NPR, October 21, 2017
"Anthropologists once excavated the graves of thousands of Native Americans. Now museums in the U.S. are slowly working to return those remains and funerary objects to tribes.
A village in southwest Alaska recently reburied 24 of their ancestors who had been excavated by a Smithsonian anthropologist in 1931.
About half of the village of Igiugig crowded into the Russian Orthodox Church in the center of town on a drizzly fall day. In the center of the nave sat three handmade, wooden coffins that held the bones from the now-abandoned settlement of Kaskanak.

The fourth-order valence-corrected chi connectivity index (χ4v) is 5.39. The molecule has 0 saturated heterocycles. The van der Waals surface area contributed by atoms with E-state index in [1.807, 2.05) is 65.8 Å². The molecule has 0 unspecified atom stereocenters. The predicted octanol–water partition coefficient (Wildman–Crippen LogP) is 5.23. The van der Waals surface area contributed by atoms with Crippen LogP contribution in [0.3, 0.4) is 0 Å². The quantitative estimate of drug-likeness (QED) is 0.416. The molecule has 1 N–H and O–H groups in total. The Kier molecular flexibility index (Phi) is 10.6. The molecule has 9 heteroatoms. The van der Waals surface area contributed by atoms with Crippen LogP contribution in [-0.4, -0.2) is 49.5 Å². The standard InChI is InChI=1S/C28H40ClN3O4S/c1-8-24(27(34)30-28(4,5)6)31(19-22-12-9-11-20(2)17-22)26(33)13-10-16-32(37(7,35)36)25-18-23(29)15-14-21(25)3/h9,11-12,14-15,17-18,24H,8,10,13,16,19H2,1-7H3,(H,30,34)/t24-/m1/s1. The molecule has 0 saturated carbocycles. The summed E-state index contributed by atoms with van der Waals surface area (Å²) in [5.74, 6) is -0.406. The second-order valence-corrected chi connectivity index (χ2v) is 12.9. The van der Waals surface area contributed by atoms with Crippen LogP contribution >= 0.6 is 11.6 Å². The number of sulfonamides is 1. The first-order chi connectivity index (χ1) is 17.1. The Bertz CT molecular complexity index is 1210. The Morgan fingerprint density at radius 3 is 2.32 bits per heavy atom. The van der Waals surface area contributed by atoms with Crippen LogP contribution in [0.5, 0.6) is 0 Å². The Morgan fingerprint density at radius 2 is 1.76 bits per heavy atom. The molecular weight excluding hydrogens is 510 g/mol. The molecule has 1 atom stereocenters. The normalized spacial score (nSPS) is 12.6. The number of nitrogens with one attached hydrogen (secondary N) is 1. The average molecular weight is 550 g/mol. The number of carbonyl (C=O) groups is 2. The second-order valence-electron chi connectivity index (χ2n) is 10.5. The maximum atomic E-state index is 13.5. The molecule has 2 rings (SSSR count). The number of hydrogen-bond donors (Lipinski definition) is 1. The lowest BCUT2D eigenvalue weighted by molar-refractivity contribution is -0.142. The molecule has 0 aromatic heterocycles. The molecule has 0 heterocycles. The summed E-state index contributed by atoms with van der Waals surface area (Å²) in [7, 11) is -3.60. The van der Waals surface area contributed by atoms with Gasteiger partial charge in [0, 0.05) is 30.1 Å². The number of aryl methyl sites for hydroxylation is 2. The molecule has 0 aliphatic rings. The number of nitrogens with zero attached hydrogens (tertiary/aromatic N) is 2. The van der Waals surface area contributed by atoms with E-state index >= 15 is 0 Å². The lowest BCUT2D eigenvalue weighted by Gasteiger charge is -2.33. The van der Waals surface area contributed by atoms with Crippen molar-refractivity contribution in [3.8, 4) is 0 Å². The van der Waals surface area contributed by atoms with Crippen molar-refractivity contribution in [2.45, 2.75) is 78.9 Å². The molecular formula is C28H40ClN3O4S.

The remains were unearthed by Aleš Hrdlička, who was the head of the anthropology department in what is now the Smithsonian's National Museum of Natural History. The question of how people originally came to North America and from where drove Hrdlička to dig up the bones of Native Americans all around the United States. Historians estimate that he took thousands to Washington, D.C., for research.
After more than eight decades in the museum's collection, Igiugig's ancestors finally returned home for reburial.
The community of Igiugig is majority Yupik, a people group native to Alaska.
Annie Wilson, an elder in the village, attended the funeral service and explained that Hrdlička's excavation was fundamentally objectionable in Yupik culture."